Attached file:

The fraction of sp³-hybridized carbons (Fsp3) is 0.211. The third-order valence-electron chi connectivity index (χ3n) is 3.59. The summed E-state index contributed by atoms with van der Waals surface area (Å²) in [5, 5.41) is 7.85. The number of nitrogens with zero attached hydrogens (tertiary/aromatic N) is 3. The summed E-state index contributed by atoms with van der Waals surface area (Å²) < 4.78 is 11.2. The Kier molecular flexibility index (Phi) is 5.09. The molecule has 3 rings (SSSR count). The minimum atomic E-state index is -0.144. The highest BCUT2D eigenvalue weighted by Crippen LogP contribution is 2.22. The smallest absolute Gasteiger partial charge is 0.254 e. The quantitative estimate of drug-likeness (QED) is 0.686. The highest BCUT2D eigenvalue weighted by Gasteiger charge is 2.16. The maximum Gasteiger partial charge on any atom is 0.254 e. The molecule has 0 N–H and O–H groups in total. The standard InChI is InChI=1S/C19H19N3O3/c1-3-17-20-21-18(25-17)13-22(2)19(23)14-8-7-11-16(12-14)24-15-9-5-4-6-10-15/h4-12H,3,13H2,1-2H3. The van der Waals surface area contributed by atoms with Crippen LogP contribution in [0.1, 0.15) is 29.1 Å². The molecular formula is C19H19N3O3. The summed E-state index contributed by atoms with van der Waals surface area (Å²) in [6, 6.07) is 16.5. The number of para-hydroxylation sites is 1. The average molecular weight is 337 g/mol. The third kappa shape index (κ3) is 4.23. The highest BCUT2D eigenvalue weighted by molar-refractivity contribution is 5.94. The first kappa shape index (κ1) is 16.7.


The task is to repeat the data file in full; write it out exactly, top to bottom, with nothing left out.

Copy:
The fraction of sp³-hybridized carbons (Fsp3) is 0.211. The third-order valence-electron chi connectivity index (χ3n) is 3.59. The summed E-state index contributed by atoms with van der Waals surface area (Å²) in [5, 5.41) is 7.85. The number of nitrogens with zero attached hydrogens (tertiary/aromatic N) is 3. The summed E-state index contributed by atoms with van der Waals surface area (Å²) < 4.78 is 11.2. The Kier molecular flexibility index (Phi) is 5.09. The molecule has 3 rings (SSSR count). The minimum atomic E-state index is -0.144. The highest BCUT2D eigenvalue weighted by Crippen LogP contribution is 2.22. The smallest absolute Gasteiger partial charge is 0.254 e. The quantitative estimate of drug-likeness (QED) is 0.686. The highest BCUT2D eigenvalue weighted by Gasteiger charge is 2.16. The maximum Gasteiger partial charge on any atom is 0.254 e. The molecule has 0 N–H and O–H groups in total. The standard InChI is InChI=1S/C19H19N3O3/c1-3-17-20-21-18(25-17)13-22(2)19(23)14-8-7-11-16(12-14)24-15-9-5-4-6-10-15/h4-12H,3,13H2,1-2H3. The van der Waals surface area contributed by atoms with Crippen LogP contribution in [0.1, 0.15) is 29.1 Å². The molecular formula is C19H19N3O3. The summed E-state index contributed by atoms with van der Waals surface area (Å²) in [6, 6.07) is 16.5. The number of para-hydroxylation sites is 1. The average molecular weight is 337 g/mol. The third kappa shape index (κ3) is 4.23. The highest BCUT2D eigenvalue weighted by molar-refractivity contribution is 5.94. The first kappa shape index (κ1) is 16.7.